Re:Gender works to end gender inequity and discrimination against girls and women by exposing root causes and advancing research-informed action. Working with multiple sectors and disciplines, we are shaping a world that demands fairness across difference.
Norway is the world’s best place to be a mother, and eight of the 10 top-ranked countries are in Western Europe. The remaining two are in the southern hemisphere, with Australia ranking second and New Zealand eighth. This year, the United States ranks 31st of 43 developed countries, dropping three spots from last year’s rankings.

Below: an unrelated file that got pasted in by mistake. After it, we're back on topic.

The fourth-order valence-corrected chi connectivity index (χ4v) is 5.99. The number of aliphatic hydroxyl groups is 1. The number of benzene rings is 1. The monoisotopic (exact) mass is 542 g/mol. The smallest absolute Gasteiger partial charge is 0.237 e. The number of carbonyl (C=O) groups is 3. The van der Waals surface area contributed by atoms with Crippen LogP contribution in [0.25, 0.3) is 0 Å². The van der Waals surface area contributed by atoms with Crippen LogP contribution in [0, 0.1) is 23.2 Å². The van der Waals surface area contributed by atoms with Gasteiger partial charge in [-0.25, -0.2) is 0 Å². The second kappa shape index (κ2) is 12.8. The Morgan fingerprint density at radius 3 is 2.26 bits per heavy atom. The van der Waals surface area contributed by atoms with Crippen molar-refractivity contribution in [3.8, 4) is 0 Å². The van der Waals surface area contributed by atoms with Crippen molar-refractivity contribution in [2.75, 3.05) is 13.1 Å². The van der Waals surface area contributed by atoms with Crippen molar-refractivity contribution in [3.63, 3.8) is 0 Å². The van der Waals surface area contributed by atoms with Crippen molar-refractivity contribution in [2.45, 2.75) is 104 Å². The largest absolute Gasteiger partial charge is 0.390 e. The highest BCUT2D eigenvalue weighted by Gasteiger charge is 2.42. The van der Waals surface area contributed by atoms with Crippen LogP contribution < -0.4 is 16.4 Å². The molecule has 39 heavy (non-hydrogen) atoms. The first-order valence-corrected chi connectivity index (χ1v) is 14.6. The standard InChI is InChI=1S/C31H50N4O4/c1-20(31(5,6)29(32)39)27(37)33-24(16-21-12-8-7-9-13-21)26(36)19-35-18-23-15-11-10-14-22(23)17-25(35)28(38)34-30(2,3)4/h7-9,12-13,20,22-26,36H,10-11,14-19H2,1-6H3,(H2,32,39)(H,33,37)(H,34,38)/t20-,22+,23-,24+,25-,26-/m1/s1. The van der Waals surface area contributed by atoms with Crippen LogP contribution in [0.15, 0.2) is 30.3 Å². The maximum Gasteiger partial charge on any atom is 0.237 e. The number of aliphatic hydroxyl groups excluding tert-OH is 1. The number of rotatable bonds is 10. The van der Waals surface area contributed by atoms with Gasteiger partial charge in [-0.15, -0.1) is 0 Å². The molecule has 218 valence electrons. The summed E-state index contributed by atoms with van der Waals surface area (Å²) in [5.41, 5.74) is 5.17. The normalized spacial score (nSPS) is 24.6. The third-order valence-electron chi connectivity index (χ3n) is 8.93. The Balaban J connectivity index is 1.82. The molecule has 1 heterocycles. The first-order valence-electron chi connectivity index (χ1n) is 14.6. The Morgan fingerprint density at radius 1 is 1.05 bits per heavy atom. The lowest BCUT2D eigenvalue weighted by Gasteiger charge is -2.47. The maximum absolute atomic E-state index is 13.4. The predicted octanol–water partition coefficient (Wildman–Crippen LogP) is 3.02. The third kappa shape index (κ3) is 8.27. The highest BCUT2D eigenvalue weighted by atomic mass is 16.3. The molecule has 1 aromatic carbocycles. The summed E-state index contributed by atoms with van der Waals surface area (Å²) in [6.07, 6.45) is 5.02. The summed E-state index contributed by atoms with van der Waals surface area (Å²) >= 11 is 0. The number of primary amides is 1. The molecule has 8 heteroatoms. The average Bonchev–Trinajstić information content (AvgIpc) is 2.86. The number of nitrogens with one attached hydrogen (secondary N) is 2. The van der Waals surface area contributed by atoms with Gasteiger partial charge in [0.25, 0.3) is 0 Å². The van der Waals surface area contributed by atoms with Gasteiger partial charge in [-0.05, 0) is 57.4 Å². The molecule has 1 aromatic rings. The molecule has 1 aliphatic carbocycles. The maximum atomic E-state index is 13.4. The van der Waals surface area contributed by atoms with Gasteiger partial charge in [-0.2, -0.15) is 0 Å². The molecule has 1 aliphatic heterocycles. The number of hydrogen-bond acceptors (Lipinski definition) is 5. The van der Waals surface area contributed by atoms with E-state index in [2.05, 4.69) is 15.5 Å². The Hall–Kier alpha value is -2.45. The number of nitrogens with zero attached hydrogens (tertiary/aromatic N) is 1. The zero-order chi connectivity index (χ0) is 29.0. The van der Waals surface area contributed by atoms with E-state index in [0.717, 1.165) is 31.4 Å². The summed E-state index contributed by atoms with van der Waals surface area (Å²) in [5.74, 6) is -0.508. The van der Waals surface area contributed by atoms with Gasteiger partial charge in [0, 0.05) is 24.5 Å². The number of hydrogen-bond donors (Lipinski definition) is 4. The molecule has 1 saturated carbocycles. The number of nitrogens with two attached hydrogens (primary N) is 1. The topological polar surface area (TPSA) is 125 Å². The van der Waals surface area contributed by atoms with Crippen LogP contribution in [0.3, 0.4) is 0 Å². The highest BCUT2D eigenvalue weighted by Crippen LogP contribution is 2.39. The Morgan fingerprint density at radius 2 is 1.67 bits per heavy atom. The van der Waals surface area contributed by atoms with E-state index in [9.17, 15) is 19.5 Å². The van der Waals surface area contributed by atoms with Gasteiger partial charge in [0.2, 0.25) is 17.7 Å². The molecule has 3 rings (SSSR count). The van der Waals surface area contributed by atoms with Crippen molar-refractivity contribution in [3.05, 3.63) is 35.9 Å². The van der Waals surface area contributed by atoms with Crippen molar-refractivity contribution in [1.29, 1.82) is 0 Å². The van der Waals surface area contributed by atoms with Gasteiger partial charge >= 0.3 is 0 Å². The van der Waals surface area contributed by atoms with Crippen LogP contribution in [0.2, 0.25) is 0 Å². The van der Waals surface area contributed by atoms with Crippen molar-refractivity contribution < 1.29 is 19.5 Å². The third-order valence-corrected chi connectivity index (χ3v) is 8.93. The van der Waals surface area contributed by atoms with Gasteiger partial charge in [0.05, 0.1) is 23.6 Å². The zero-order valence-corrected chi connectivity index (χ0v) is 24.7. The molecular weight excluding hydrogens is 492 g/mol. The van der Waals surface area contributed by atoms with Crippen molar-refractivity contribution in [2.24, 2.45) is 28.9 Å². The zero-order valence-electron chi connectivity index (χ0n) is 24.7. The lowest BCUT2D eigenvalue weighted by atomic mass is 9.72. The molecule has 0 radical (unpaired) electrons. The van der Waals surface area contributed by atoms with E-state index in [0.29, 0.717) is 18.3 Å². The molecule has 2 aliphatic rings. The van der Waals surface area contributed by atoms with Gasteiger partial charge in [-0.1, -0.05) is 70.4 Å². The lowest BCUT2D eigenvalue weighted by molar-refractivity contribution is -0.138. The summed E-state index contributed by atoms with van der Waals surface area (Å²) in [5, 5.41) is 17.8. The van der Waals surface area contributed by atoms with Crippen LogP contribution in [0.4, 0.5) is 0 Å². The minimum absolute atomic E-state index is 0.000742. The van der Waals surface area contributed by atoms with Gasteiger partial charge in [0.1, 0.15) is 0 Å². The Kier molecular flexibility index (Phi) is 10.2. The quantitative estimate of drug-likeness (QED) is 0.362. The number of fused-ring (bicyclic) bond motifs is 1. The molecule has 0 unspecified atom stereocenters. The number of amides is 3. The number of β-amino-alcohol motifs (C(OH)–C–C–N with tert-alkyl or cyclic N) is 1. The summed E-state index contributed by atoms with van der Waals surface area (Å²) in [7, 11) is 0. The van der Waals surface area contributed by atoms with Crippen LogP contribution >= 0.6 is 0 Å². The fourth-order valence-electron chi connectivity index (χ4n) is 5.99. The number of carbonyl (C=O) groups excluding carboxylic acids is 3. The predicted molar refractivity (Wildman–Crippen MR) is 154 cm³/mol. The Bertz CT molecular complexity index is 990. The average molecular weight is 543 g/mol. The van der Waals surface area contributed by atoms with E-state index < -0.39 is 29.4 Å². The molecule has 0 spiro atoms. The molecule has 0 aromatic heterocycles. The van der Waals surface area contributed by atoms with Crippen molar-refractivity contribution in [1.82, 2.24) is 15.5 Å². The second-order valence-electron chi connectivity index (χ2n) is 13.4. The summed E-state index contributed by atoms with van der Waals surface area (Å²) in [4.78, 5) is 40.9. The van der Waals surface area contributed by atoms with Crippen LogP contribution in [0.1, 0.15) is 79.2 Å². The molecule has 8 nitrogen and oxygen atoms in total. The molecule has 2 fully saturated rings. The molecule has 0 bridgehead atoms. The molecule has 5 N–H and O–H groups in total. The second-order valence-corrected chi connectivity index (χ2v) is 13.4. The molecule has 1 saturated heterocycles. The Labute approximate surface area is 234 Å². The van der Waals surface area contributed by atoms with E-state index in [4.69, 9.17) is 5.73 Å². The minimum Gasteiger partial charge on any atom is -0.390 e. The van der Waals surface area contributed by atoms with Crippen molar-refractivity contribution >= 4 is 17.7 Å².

Meanwhile, eight of the world’s 10 worst countries to be a mother are in Sub-Saharan Africa.
The world’s toughest place to be a mother is Afghanistan, where two of every five children are malnourished and one in five will die before their fifth birthday. Afghan women have less than five years of schooling on average, and female life expectancy is only 45. Compare that to Norway, where one in 333 children die before age five and women typically complete 18 years of school and live to age 83.